Boost::Python vs SWIG (Aug 28, 2003)
- Boost::Python seems to be more powerful than SWIG, especially for handling cross-language polymorphisms.
- Boost::Python has, compared to SWIG, a very steep learning curve. PYSTE might be an alternative but is as yet not far enough to be used.
- SWIG has lately picked up speed and provides most of the needed features (including some mechanisms for enabling polymorphisms.)
- There was a lot of work from the originator of pyFLTK (Kevin Dahlhausen) that I could use to bring pyFLTK up to speed again.
- Boost::Python does not yet support distutils.
Undefined symbol _Znwj (updated Nov 12, 2003)
This is caused by the C++ library not being available at all to the _fltk.so final library.You can verify whether this is a problem in your case by checking the compiler versions used for building Python and for the extension. You can find out the version of the compiler that was used for building Python by starting the Python interpreter. The version of the compiler installed on your system you might get like this:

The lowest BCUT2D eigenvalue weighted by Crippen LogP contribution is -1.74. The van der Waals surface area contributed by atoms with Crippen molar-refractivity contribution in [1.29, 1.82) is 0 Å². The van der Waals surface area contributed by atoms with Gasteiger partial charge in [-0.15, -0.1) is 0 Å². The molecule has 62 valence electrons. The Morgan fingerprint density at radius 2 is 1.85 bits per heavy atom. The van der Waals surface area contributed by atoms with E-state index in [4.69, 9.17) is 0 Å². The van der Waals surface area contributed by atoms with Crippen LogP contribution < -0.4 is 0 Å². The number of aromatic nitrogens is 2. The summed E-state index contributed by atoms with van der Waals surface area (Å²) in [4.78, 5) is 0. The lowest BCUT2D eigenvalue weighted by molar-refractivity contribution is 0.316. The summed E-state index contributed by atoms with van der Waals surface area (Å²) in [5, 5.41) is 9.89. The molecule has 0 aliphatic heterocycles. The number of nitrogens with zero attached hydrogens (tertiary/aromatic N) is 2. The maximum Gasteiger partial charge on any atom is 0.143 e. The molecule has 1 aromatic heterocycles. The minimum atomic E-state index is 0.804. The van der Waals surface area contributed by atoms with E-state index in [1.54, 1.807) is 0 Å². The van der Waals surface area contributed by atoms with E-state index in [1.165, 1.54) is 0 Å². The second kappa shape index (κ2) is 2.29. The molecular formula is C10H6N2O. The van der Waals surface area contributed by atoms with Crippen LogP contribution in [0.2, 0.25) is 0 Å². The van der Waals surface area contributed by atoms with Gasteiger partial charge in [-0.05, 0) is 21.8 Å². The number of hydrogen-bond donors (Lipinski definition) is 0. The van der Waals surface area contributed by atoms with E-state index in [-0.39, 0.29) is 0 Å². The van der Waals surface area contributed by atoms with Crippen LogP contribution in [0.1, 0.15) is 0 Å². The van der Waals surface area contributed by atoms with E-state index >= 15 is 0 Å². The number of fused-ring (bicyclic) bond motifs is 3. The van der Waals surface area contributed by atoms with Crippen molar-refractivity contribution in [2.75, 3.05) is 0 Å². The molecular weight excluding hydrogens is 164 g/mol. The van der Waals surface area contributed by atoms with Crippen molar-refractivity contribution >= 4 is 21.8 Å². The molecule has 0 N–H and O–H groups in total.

In the RedHat 9 case I got the above problem. It was fixed by substituting `c++' for `gcc' in the linking stage, i.e the last line of the result of `python ./setup.py build' should be something like:
c++ -vIf they are equal then very likely the above procedure should help you. To force the usage of c++ (or g++) for linking, proceed as follows:
export LDSHARED=c++ python setup.py build
This problem should only occur for versions of Python before 2.3. For Python 2.3, the new version of distutils will select c++ for building whenever the source file has an extension of the form cxx or cpp, which is the case for the pyFLTK extension.